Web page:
WASHINGTON — The Supreme Court agreed on Monday to decide whether a lawsuit can go forward in which a group of Muslim residents of California allege the FBI targeted them for surveillance because of their religion.
It’s the second case the court has accepted for the fall involving a government claim of “state secrets,” the idea that the government can block the release of information it claims would harm national security if disclosed.
As is usual, the court didn’t comment Monday beyond saying it will take the case, which is expected to be heard after the court takes its summer recess and begins hearing arguments again in October.
In the other state secrets case the justices have accepted they’ll decide whether a Palestinian man captured after the Sept. 11 attacks and detained at the prison on the U.S. base at Guantanamo Bay, Cuba, can get access to information the government classifies as state secrets.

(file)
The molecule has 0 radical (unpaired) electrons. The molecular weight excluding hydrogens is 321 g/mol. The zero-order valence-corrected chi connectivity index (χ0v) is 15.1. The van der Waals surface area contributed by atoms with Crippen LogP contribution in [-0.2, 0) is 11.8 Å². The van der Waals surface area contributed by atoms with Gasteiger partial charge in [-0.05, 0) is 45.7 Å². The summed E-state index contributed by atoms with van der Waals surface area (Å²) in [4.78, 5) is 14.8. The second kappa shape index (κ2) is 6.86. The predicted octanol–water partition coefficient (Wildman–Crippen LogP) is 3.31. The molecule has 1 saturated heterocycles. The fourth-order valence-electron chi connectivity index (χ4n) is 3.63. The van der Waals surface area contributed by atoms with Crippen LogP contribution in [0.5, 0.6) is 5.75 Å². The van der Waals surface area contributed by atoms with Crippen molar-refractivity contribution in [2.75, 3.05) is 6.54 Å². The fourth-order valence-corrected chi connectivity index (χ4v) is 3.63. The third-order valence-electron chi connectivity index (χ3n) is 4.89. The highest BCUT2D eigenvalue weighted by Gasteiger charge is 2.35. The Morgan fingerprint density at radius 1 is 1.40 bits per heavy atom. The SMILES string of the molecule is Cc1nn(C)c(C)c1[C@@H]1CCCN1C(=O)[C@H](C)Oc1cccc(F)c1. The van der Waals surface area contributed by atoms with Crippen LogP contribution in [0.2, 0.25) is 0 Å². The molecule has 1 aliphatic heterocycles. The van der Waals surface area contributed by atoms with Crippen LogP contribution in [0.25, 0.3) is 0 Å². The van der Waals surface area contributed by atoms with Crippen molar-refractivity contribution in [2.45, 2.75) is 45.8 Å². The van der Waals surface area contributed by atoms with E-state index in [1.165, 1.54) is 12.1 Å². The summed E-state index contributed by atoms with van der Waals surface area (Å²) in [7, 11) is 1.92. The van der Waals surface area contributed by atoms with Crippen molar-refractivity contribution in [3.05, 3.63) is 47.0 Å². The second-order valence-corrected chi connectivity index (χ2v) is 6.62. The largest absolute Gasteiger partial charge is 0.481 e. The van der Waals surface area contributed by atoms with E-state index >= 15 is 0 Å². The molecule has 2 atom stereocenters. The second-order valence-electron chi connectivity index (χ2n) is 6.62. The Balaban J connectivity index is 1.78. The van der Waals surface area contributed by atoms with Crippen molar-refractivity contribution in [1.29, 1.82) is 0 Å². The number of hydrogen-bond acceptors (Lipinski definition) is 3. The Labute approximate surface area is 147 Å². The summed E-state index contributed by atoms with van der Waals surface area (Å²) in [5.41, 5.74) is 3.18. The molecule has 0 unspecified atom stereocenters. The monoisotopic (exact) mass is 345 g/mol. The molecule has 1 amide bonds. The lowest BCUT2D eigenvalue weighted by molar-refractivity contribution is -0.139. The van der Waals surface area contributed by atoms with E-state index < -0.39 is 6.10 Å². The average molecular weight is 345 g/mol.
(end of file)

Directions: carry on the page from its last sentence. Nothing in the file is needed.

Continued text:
The case the court accepted Monday involves three Muslim residents of Southern California who say that from 2006 to 2007 the FBI paid a confidential informant to covertly gather information about Muslims in Orange County, based solely on their religion.
A district court dismissed the case after the federal government invoked the state secrets privilege. The court agreed that continuing the case would “greatly risk disclosure of secret information.” But an appeals court reversed the decision.
Read more about U.S. Supreme Court to weigh secrecy, national security issues in suit over FBI surveillance of O.C. Muslims This post was shared via Orange County Register’s RSS Feed
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